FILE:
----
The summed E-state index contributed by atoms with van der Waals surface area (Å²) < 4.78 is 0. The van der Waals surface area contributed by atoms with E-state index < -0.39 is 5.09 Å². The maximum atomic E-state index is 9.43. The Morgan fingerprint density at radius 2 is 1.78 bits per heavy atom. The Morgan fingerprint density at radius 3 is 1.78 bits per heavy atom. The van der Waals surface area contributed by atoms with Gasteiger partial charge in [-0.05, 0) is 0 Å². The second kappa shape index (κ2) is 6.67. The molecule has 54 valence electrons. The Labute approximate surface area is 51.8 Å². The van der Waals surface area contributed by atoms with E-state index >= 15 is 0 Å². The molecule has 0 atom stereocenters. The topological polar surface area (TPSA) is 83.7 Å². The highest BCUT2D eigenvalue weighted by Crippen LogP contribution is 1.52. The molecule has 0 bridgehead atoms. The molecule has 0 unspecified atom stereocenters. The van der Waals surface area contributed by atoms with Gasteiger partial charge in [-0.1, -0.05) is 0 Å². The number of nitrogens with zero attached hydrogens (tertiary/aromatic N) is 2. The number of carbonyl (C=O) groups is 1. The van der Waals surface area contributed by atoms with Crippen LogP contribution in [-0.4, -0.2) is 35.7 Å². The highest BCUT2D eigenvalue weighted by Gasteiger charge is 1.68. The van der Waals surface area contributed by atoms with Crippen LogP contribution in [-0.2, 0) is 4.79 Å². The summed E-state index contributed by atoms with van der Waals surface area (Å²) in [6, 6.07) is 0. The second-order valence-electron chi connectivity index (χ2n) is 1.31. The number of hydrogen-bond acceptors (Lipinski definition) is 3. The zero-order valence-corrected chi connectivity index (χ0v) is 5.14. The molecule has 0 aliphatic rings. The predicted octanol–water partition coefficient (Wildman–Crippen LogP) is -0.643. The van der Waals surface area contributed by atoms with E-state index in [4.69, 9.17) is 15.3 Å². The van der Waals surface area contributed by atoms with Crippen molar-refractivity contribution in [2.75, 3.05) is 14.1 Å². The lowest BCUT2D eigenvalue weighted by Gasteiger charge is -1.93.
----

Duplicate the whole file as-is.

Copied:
The summed E-state index contributed by atoms with van der Waals surface area (Å²) < 4.78 is 0. The van der Waals surface area contributed by atoms with E-state index < -0.39 is 5.09 Å². The maximum atomic E-state index is 9.43. The Morgan fingerprint density at radius 2 is 1.78 bits per heavy atom. The Morgan fingerprint density at radius 3 is 1.78 bits per heavy atom. The van der Waals surface area contributed by atoms with Gasteiger partial charge in [-0.05, 0) is 0 Å². The second kappa shape index (κ2) is 6.67. The molecule has 54 valence electrons. The Labute approximate surface area is 51.8 Å². The van der Waals surface area contributed by atoms with E-state index >= 15 is 0 Å². The molecule has 0 atom stereocenters. The topological polar surface area (TPSA) is 83.7 Å². The highest BCUT2D eigenvalue weighted by Crippen LogP contribution is 1.52. The molecule has 0 bridgehead atoms. The molecule has 0 unspecified atom stereocenters. The van der Waals surface area contributed by atoms with Gasteiger partial charge in [-0.1, -0.05) is 0 Å². The number of nitrogens with zero attached hydrogens (tertiary/aromatic N) is 2. The number of carbonyl (C=O) groups is 1. The van der Waals surface area contributed by atoms with Crippen LogP contribution in [-0.4, -0.2) is 35.7 Å². The highest BCUT2D eigenvalue weighted by Gasteiger charge is 1.68. The van der Waals surface area contributed by atoms with Crippen LogP contribution in [-0.2, 0) is 4.79 Å². The summed E-state index contributed by atoms with van der Waals surface area (Å²) in [6, 6.07) is 0. The second-order valence-electron chi connectivity index (χ2n) is 1.31. The number of hydrogen-bond acceptors (Lipinski definition) is 3. The zero-order valence-corrected chi connectivity index (χ0v) is 5.14. The molecule has 0 aliphatic rings. The predicted octanol–water partition coefficient (Wildman–Crippen LogP) is -0.643. The van der Waals surface area contributed by atoms with E-state index in [4.69, 9.17) is 15.3 Å². The van der Waals surface area contributed by atoms with Crippen molar-refractivity contribution in [2.75, 3.05) is 14.1 Å². The lowest BCUT2D eigenvalue weighted by Gasteiger charge is -1.93.